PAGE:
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Grade: A

The best approach to low-budget filmmaking is to embrace your limitations.

Auburn native Kiff Scholl puts a big, squiggly neon exclamation point on this idea with his latest feature, “Scream of the Bikini,” which comes to the Auburn Public Theater this weekend. Scholl is coming from Los Angeles to introduce the goofball film to his hometown audience and answer questions about its creation.

Bits of “Austin Powers” and “Zoolander” can be traced in “Bikini,” which follows two super models who are brainwashed through a necklace designed by the nefarious Chair Man. If they can overcome his spell, they must stop other brainwashed women from realizing the villain’s plot: Killing the five United Nations Ambassadors of Eternal Peace.

The most up-front source of laughs in “Bikini” is its awful dubbing. The tone of the recorded voices is silly and glib, lending the image of it being read from a tabletop by lousy actors. Often the voices end while the mouths keep flapping, other times a common expression gets hilariously mangled (“We are surprising you now!”) Not only is the effect funny, it serves Scholl’s equally amusing back story for “Bikini”: It was filmed by a hack South American director in the 1960s, lost, dubbed in German, then dubbed in English, and finally found.

“The dubbing alone kills you, it’s so funny on its own,” Scholl told The Citizen in 2008. “It’ll make you watch the movie and say, ‘What’s going on? It’s like a car wreck, I’m laughing and I can’t take my eyes off it.’”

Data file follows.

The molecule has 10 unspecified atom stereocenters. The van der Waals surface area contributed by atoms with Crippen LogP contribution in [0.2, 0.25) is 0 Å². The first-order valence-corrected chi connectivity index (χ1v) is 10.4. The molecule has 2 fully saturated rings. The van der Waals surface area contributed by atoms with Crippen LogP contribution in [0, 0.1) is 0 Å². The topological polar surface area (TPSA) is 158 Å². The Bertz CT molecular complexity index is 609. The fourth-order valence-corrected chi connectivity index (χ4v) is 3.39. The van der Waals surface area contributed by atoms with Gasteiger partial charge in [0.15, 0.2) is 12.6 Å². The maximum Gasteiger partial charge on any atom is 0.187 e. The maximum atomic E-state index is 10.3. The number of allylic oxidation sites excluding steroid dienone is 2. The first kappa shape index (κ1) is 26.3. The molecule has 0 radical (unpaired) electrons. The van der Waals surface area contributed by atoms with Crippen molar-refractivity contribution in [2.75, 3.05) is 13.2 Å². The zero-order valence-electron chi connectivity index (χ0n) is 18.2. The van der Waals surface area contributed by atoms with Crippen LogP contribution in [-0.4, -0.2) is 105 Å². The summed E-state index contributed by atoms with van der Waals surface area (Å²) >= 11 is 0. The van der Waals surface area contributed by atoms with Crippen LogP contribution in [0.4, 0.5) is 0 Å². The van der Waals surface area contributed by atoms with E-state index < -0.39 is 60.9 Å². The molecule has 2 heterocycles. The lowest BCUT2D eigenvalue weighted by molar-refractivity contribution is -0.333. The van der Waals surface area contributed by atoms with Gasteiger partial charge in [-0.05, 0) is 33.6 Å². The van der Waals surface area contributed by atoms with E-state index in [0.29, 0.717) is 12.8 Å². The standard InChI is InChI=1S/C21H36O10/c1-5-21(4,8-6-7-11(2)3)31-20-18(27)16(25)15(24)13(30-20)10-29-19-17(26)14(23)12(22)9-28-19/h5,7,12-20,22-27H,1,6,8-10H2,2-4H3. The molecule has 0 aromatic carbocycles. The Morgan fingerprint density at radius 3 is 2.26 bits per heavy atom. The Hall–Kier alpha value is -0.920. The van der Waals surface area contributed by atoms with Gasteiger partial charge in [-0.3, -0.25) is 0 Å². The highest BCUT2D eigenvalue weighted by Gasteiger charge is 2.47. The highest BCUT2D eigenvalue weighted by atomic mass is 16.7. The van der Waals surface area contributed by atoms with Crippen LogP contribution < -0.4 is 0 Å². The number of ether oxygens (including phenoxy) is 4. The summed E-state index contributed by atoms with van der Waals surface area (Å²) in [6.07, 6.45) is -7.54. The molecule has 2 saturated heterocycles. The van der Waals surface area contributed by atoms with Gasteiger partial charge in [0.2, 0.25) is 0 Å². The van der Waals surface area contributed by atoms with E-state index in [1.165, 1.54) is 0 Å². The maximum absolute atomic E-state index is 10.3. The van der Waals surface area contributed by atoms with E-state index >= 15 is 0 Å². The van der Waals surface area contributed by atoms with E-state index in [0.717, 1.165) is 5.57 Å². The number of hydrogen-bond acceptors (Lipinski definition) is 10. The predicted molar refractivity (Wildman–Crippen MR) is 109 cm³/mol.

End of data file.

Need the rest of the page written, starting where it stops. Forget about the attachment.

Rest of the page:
As the models, actresses Rebecca Larsen and Kelsey Wedeen prance through peril with eyes wider than the Powderpuff Girls. Their skills with guns and hand-to-hand combat are sub-Maxwell Smart. Larsen shoots a gun like she’s rabbit-punching someone, and every throw of a knife and ninja star is obviously a two-piece edit. But all the action is so amusingly bad that the last thought on the viewer’s mind is why Scholl didn’t hire a better fight choreographer.

One of the biggest successes of “Bikini’s” comedy is its lack of cheapness. No gag feels so desperate for a chuckle that it betrays the film’s origin story. Instead, Scholl’s film feels like a genuine glimpse at ’60s spy cinema through the eyes of an Ed Wood type. And it’s every bit as funny as the infamous director’s best (well, worst) for all the same reasons.

David Wilcox


Twitter @drwilcox

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